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Pfizer Oncology Reach Expanding With Medivation Acquisition

Silas Inman @silasinman
Published: Monday, Aug 22, 2016

Ian Read

Ian Read

Pfizer has announced plans to acquire the biopharmaceutical company Medivation, which is the developer of the androgen receptor inhibitor enzalutamide (Xtandi). Under the terms of the agreement, Pfizer will pay $81.50 per share in cash for Medivation, totaling approximately $14 billion. Both companies agreed to the transaction, which is expected to complete later this year.

“The addition of Medivation will strengthen Pfizer’s Innovative Health business and accelerate its pathway to a leadership position in oncology, one of our key focus areas, which we believe will drive greater growth and scale of that business over the long-term," Ian Read, chairman and chief executive officer at Pfizer, said in a statement. "This transaction is another example of how we are effectively deploying our capital to generate attractive returns and create shareholder value.”

Enzalutamide is approved as a treatment for patients with metastatic castration-resistant prostate cancer (CRPC), with extensive studies ongoing for the agent across other indications. Prior to the acquisition, Medivation had announced plans to initiate the phase III ENDEAR trial to explore enzalutamide as a treatment for patients with triple-negative breast cancer. This study was expected to begin enrollment in the fourth quarter of 2016.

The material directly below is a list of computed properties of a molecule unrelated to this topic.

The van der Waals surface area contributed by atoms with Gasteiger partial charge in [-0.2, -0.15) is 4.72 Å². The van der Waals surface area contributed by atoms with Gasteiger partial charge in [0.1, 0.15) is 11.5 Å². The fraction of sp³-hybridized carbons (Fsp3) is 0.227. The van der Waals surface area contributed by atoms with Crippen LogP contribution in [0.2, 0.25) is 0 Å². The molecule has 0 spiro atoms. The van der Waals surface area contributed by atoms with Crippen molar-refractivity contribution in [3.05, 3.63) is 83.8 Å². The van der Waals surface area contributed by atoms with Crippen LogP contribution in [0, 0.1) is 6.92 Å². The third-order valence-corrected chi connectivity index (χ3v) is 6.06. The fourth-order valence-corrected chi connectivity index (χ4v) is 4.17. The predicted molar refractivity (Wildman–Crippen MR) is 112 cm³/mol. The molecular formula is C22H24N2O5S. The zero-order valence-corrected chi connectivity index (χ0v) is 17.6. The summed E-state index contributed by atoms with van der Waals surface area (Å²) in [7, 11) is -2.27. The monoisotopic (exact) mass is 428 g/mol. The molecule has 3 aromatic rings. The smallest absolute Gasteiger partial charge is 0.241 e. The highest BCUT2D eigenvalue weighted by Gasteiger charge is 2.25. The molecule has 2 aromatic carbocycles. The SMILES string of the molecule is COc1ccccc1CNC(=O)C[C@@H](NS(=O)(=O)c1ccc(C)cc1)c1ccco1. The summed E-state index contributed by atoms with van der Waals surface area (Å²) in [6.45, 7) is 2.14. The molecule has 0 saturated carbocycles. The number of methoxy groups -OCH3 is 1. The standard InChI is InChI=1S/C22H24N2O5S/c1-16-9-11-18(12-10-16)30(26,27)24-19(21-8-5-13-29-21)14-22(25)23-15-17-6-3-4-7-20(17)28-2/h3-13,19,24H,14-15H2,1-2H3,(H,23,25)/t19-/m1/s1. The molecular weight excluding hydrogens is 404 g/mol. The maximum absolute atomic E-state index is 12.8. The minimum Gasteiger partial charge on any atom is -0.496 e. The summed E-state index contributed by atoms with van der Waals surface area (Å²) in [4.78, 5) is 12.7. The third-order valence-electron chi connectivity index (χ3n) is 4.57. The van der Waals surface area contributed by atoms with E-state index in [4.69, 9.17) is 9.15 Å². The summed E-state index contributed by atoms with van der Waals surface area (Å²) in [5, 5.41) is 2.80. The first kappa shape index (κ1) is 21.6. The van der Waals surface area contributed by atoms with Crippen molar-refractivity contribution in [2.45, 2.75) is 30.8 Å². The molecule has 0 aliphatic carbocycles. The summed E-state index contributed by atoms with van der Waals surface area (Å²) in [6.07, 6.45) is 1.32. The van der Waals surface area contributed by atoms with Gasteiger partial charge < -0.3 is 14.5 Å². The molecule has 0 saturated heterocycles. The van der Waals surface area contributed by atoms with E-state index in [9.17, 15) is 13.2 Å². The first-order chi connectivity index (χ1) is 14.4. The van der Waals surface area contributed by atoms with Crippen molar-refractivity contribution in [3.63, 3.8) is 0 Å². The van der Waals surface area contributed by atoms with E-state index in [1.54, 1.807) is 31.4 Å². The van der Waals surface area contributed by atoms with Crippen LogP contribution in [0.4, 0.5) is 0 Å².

In addition to enzalutamide, Medivation also holds worldwide rights to the PARP inhibitor talazoparib (BMN-673), which was initially developed by BioMarin Pharmaceuticals. This agent is being explored in the I-SPY2 trial in combination with low-dose irinotecan as a neoadjuvant treatment for newly diagnosed patients with locally advanced HER2-negative breast cancer. Additionally, Medivation was engaged in conversations with the FDA on the development of registrational trials for talazoparib for patients with CRPC and small cell lung cancer.

Pidilizumab is the third promising agent in Medivation's portfolio. It was licensed by the company in October 2014 from CureTech. A phase II study is exploring pidilizumab for patients with diffuse large B-cell lymphoma (DLBCL), following a partial clinical hold that was meant to address the mechanism of action for the medication. Pidilizumab was initially believed to be a PD-1 inhibitor; however, this was later proven to be untrue. The antibody does appear to possess immune-mediate anti-tumor activity, although it is not through the PD-1 pathway.

Antitumor activity was shown for pidilizumab in studies for DLBCL and recently reported findings for pediatric patients with diffuse intrinsic pontine glioma (DIPG). In 72 patients with DLBCL, the 18-month progression-free survival rate was 72% and the overall survival (OS) rate was 84% with pidilizumab. In a small study of 9 children with DIPG, pidilizumab showed a mean OS of 15.6 months. The event-free survival was 12 months, and 3 patients remained progression-free after 24 months.